This behaviour will also happen in the evening when her husband is at home and they want to sit down in peace, though she is Busby’s main target.

Busby is rewarded with guaranteed attention for these antics, with less reward in the form of attention when he’s calm and good.  He needs alternative activities for his wild moods to occupy him and his jaws, along with plenty of positive reinforcement and reward for calm behaviour.

Fortunately Busby loves his large crate so I have devised a temporary alternative morning routine! When they go to bed they should block the dining table by tipping the chairs, ready for the morning. After his breakfast, when the lady sitting down is the trigger for his behaviour, he should for now go straight away into his crate which is with her in the sitting room, with something special to chew, She can now watch TV in peace until she’s ready to start her day. Both the lady and Busby will then have a happy stress-free start to the day.

They are a very conscientious couple and have taught Busby many things but his training is only any use when he is in the right mood. They now need to work on gaining his cooperation, especially out on walks which currently are not enjoyable for anybody – especially Busby who can no longer be let off lead because he won’t come back, and who spends all the walk trying to remove the Halti – the only way the lady can stop him pulling.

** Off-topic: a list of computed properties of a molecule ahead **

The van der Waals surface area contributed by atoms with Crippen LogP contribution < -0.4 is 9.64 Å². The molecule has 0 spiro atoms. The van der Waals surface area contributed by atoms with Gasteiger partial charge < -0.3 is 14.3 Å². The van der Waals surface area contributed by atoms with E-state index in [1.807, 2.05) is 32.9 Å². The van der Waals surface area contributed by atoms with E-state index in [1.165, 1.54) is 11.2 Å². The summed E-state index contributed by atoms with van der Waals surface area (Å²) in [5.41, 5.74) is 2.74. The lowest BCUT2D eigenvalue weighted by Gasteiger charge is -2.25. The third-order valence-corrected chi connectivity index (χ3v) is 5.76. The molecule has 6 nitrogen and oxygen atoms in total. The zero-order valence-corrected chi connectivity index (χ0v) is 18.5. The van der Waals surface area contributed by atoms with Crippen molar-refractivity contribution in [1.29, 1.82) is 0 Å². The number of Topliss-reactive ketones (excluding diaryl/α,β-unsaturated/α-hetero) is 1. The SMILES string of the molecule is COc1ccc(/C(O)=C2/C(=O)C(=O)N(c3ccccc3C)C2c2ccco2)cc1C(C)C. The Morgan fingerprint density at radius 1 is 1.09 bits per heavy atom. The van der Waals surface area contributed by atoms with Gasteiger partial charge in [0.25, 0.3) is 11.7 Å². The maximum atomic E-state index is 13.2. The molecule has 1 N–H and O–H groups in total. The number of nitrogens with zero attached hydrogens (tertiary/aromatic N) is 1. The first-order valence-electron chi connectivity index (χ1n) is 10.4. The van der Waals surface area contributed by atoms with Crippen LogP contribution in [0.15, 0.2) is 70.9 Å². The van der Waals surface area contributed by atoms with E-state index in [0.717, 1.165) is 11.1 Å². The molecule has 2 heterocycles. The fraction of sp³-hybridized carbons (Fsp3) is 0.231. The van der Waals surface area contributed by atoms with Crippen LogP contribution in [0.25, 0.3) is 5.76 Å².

He won’t need that Halti any more!

Message ten days later – off to a good start. The gentleman has worked very hard and patiently at the walking and is building a very good relationship with him: “We feel that we have made progress in all areas, some progress is quicker than others. Overall we have noticed that he is much calmer now than he was before. Especially pleased with the progress we have made with walking. Walking has actually gone very well, I worked lots in the garden. But he soon began to bite the lead, lose focus and jump up on bite me, so ignore him, took off his lead and went inside, leaving him on his own in the garden.  Returned 5 mins later and repeated until he didn’t jump up.  By the 2nd day, we had progressed out of the garden gate and into the street.  This weekend was a real break through, we managed to get all the way to the field where the town hall is and done lots of lead work in the big car park before walking back.  Laura has notice a huge difference in his pulling and lunging “.